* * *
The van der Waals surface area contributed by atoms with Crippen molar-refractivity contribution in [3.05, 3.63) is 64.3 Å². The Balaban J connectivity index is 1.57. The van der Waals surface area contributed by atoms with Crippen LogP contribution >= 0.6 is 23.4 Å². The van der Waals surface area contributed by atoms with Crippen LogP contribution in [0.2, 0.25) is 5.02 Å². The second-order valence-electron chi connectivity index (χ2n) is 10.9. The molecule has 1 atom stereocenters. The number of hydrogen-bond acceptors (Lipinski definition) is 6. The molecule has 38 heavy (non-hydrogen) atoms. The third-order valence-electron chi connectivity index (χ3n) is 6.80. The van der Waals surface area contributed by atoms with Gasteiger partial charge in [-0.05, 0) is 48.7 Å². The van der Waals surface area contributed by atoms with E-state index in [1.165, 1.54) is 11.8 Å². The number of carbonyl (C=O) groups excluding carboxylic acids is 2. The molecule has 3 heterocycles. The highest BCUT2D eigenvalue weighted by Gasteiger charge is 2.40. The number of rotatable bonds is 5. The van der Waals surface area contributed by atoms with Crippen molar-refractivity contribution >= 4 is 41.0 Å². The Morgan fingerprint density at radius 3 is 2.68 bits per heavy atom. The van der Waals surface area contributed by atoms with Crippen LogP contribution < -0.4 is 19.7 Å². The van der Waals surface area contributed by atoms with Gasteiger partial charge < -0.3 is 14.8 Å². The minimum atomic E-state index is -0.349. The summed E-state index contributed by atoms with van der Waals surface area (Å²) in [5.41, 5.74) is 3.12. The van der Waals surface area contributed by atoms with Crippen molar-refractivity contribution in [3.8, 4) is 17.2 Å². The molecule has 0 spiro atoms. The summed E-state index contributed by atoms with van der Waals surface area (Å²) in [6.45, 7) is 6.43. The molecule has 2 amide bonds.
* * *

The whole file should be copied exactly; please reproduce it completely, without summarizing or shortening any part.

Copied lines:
The van der Waals surface area contributed by atoms with Crippen molar-refractivity contribution in [3.05, 3.63) is 64.3 Å². The Balaban J connectivity index is 1.57. The van der Waals surface area contributed by atoms with Crippen LogP contribution >= 0.6 is 23.4 Å². The van der Waals surface area contributed by atoms with Crippen LogP contribution in [0.2, 0.25) is 5.02 Å². The second-order valence-electron chi connectivity index (χ2n) is 10.9. The molecule has 1 atom stereocenters. The number of hydrogen-bond acceptors (Lipinski definition) is 6. The molecule has 38 heavy (non-hydrogen) atoms. The third-order valence-electron chi connectivity index (χ3n) is 6.80. The van der Waals surface area contributed by atoms with Gasteiger partial charge in [-0.05, 0) is 48.7 Å². The van der Waals surface area contributed by atoms with E-state index in [1.165, 1.54) is 11.8 Å². The number of carbonyl (C=O) groups excluding carboxylic acids is 2. The molecule has 3 heterocycles. The highest BCUT2D eigenvalue weighted by Gasteiger charge is 2.40. The number of rotatable bonds is 5. The van der Waals surface area contributed by atoms with Crippen molar-refractivity contribution >= 4 is 41.0 Å². The Morgan fingerprint density at radius 3 is 2.68 bits per heavy atom. The van der Waals surface area contributed by atoms with Crippen LogP contribution < -0.4 is 19.7 Å². The van der Waals surface area contributed by atoms with Gasteiger partial charge < -0.3 is 14.8 Å². The minimum atomic E-state index is -0.349. The summed E-state index contributed by atoms with van der Waals surface area (Å²) in [5.41, 5.74) is 3.12. The van der Waals surface area contributed by atoms with Crippen molar-refractivity contribution in [3.8, 4) is 17.2 Å². The molecule has 0 spiro atoms. The summed E-state index contributed by atoms with van der Waals surface area (Å²) in [6.45, 7) is 6.43. The molecule has 2 amide bonds.